Small Business Survival 101: Pandemics and Recessions

Small Business Survival 101: Pandemics and Recessions. (Source: Graphicmaker)

 

Time and time again, we’ve heard about the devastating effects of the COVID-19 pandemic on small businesses. According to a Goldman Sachs survey of over 1,500 small businesses, over 96% say they’ve already felt the impacts. 

The remaining months of 2020 will be crucial for business survival, and getting through them will require tenacity, perseverance, and quick thinking. With the rapid changes happening across consumers, economies, and governments, business owners will need to be prepared for anything. 

Here at Designs.ai, we’re committed to helping the small business community during these challenging times. On top of offering freebies and discounts,  we’ve also prepared a list of key tips for surviving pandemics and pandemic-induced recessions. 

 

1.) Maintain cash flow

Build multiple revenue streams

If you have a reputable blog or website that generates high traffic, consider incorporating ads or sponsored content for some extra cash. Even a site with a mere 500 visitors per day can charge up to $50 for a simple banner ad. Affiliate programs are also good sources of profit as a couple of posts can make you thousands per month on redirects. 

If you’re primarily a content creator, you can profit from uploading your stuff on sharing websites or stock libraries. Youtube alone can make a lot of cash from ads on your videos. Websites like 123RF also pay individual contributors a percentage of your photos sold through their website. 

123RF Homepage. (Source: 123RF.com)

Even educational content can be used for profiteering. If you’re a veteran in your field, consider expanding your services to include one-on-one consultations. You can also create webinars, online courses, or ebooks to sell to those interested to learn.

 

Bundle up slow-moving products

In truth, not all products will be successful. To prevent excess inventory, you can bundle up slow-moving products with popular ones to increase the sales of both. Sell them as package deals, subscription boxes, or ‘buy one, take one’ promos.

When bundling, it’s important to make sure that the items you sell complement each other, and are curated for a specific theme or purpose. Also make sure to competitively price the bundles so consumers purchase them over individual pieces.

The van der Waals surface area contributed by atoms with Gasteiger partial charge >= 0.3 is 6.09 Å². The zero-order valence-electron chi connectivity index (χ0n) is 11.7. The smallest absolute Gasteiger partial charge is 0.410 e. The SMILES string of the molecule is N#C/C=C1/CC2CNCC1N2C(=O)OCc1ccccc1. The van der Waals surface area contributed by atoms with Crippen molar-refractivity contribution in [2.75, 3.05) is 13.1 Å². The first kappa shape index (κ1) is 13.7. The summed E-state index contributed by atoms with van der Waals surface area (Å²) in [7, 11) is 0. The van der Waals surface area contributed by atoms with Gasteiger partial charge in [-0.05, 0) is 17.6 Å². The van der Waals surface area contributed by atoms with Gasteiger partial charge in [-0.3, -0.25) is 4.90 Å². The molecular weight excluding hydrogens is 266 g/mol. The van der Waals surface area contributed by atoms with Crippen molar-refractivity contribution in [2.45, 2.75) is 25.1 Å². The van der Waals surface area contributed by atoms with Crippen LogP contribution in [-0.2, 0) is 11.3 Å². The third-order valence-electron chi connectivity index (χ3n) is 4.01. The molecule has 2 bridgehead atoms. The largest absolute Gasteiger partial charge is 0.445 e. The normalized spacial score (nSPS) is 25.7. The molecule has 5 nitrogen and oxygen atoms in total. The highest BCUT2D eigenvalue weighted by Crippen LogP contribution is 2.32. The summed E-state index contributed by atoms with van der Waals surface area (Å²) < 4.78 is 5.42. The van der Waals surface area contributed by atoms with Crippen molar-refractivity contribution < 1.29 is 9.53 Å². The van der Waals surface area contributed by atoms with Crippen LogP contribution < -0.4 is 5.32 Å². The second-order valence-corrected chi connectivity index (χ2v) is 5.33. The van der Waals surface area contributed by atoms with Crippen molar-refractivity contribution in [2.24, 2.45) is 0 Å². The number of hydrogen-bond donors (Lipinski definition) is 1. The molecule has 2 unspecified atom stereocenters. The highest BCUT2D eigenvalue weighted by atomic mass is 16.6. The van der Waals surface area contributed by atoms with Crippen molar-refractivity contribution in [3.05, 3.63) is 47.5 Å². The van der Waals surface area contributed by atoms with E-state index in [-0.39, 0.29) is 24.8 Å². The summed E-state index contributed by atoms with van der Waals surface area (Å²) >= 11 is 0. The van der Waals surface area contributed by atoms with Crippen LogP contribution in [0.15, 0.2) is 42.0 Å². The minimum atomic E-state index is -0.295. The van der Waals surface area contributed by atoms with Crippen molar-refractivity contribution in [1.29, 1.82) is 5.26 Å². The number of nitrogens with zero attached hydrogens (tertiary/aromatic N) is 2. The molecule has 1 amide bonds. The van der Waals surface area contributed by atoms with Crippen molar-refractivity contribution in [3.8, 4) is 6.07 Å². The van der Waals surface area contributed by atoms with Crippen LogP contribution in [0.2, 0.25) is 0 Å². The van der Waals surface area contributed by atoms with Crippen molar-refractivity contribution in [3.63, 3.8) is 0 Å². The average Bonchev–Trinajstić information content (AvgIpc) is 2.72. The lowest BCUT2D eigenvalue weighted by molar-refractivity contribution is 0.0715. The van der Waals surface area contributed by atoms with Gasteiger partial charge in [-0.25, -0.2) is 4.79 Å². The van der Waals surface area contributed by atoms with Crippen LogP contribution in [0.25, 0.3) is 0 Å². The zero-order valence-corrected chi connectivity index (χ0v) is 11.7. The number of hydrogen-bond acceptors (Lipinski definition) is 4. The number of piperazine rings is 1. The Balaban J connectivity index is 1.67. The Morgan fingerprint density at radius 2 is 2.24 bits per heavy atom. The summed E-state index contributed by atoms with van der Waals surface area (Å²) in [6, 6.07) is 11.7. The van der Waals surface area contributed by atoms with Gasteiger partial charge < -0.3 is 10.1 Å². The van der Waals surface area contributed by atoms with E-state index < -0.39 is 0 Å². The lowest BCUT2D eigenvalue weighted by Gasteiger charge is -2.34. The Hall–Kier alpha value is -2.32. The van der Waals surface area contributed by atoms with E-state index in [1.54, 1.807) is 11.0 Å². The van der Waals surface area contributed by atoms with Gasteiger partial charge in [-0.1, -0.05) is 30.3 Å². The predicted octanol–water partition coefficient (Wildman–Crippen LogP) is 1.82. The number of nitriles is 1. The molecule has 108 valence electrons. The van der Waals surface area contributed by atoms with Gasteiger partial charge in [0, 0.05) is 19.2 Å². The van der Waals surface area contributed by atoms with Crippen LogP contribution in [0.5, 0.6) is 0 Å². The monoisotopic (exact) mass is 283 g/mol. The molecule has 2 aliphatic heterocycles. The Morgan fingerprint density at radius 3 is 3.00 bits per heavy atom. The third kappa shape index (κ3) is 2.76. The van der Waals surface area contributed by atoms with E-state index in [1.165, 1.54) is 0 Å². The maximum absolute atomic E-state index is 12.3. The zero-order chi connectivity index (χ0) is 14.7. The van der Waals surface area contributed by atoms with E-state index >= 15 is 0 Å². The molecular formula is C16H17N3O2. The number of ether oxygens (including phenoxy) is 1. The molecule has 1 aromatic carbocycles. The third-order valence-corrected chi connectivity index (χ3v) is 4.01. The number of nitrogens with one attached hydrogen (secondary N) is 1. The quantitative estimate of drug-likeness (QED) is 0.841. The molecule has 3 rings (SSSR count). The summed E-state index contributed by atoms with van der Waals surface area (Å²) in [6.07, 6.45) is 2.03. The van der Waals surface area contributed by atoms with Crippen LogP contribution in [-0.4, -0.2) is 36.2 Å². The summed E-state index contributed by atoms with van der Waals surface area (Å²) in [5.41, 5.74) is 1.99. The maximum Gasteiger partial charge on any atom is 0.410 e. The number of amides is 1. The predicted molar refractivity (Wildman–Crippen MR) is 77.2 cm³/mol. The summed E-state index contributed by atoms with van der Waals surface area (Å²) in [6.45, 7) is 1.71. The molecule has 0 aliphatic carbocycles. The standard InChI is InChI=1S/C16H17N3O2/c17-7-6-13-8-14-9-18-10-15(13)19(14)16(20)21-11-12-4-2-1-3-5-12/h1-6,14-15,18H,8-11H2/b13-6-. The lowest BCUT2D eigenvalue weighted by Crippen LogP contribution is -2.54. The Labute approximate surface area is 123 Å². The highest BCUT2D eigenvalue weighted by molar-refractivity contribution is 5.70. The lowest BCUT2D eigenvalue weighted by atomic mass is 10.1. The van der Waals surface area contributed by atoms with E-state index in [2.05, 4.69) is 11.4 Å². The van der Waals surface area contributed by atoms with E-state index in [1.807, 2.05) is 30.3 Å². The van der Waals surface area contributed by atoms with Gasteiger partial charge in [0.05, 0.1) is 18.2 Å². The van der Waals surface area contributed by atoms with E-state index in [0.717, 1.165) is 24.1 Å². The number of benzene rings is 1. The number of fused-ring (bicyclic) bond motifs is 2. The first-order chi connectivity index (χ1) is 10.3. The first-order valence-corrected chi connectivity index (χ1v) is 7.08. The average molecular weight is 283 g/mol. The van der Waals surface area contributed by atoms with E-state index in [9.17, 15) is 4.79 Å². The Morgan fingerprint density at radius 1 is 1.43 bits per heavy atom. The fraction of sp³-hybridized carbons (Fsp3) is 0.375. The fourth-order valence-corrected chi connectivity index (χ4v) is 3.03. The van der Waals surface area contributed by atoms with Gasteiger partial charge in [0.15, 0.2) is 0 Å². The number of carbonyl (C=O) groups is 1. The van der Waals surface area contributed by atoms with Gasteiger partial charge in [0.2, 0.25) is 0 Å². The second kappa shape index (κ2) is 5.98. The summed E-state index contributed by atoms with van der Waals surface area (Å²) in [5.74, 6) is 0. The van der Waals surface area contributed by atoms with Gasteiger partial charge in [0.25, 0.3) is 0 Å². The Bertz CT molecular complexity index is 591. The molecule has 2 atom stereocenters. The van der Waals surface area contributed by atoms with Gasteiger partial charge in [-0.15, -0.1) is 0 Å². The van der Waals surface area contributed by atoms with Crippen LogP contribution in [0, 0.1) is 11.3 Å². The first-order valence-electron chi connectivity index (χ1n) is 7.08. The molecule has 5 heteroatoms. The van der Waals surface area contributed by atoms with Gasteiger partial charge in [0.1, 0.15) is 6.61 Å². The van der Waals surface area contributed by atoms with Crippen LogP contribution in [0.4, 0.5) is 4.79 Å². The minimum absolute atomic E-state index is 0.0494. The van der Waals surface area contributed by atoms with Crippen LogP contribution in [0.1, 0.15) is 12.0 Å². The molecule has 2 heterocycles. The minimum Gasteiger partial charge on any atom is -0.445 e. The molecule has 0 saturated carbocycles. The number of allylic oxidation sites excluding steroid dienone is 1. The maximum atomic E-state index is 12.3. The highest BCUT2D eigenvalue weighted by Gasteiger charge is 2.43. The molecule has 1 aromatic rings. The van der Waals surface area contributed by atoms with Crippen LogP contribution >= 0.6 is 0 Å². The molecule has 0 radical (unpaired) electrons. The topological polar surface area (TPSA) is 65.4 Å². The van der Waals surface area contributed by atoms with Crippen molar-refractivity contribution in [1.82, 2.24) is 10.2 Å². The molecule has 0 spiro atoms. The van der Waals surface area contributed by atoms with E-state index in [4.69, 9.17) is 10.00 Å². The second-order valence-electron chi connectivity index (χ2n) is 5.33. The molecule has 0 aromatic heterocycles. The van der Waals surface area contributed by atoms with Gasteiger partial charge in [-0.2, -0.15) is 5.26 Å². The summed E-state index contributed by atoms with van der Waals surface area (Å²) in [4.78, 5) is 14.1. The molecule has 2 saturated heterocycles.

LoveSVG Bundle Deals (Designs.ai)

LoveSVG bundle deals. (Source: Shop.LoveSVG.com)

 

2.) Understand that it’s a tough time for everyone

Use language that empathizes with consumers

Recent weeks have been tough on everyone as the world navigates through this new normal. In both the content and the language of the materials you share, it’s important to be considerate of your consumers’ current situation.

In terms of content, never create materials that will likely stir fear and panic. Don’t exaggerate consequences, don’t use click-bait titles, and NEVER encourage consumers to contradict COVID-19 health measures. The safety of the general public is much more important than a few likes and shares. Additionally, avoid blasting emails, texts, and ads that aggressively encourage people to buy your products as this can be pretty insensitive to those facing financial hardship during this period of time. 

In terms of language, talk to your consumers like they’re human beings. Use comforting phrases like ‘We’re here for you’ or ‘We support you’, and, if you’re creating special discounts or sales, emphasize that it’s for your consumers rather than for yourself. People like helping businesses that help others. 

 

Offer flexible payment plans

It’s no surprise that, as a result of the pandemic, estimated consumer spending has gone down drastically. With  millions of people sick and even more unemployed or struggling financially, consumers are unwilling to take risks with their money. 

To help your consumers during these challenging times, consider offering flexible payment plans. If you already these, you can also extend payment terms or reduce interest rates. This will help you maintain consumer loyalty, and will increase consumer spending likelihood. 

 

3.) Explore digital

Switch to digital marketing

Digital consumption has increased tenfold as consumers spend more time at home. In order to reach your audience now, you need to build up your social media content and digital ads. Short form videos have become the most popular medium of communication this quarantine period, rising from 15% to 18% of digital consumption. 

SMEs looking for fast, easy ways to make compelling marketing videos can make use of video maker tools online. With Designs.ai’s artificial intelligence-powered Videomaker, you can create videos in only 2 minutes for USD20 per video. 

Designs.ai Videomaker Editor Screenshot. (Source: Designs.ai Videomaker)

Designs.ai Videomaker Editor Screenshot. (Source: Designs.ai Videomaker)

 

Sell online 

As much as 98.6% of all physical retail establishments are small to medium enterprises. In light of community quarantine measures around the world, this is no longer sustainable.

If you’re primarily a physical establishment, this is the perfect time to start selling online. Sign on to delivery services like DoorDash or Postmates if you’re in F&B or retail. You can also create listings on Amazon, eBay, Shopee or AliExpress for products you can package and ship out. Even social media sites like Facebook and Instagram now have features that allow businesses to sell directly to their consumers. 

 

Adopt cashless modes of payment

In order to contain the COVID-19 outbreak, the World Health Organization (WHO) recommended that consumers pay contactlessly rather than with cash. Now’s a good time to explore e-banking or e-wallets as possible modes of payment for your goods and services. 

Apple and Samsung both offer mobile e-wallets that you can use for payments in person, in app, or on the web. Other popular e-wallets include Paypal, Payoneer and Stripe — all of which can be used for either local or international transactions.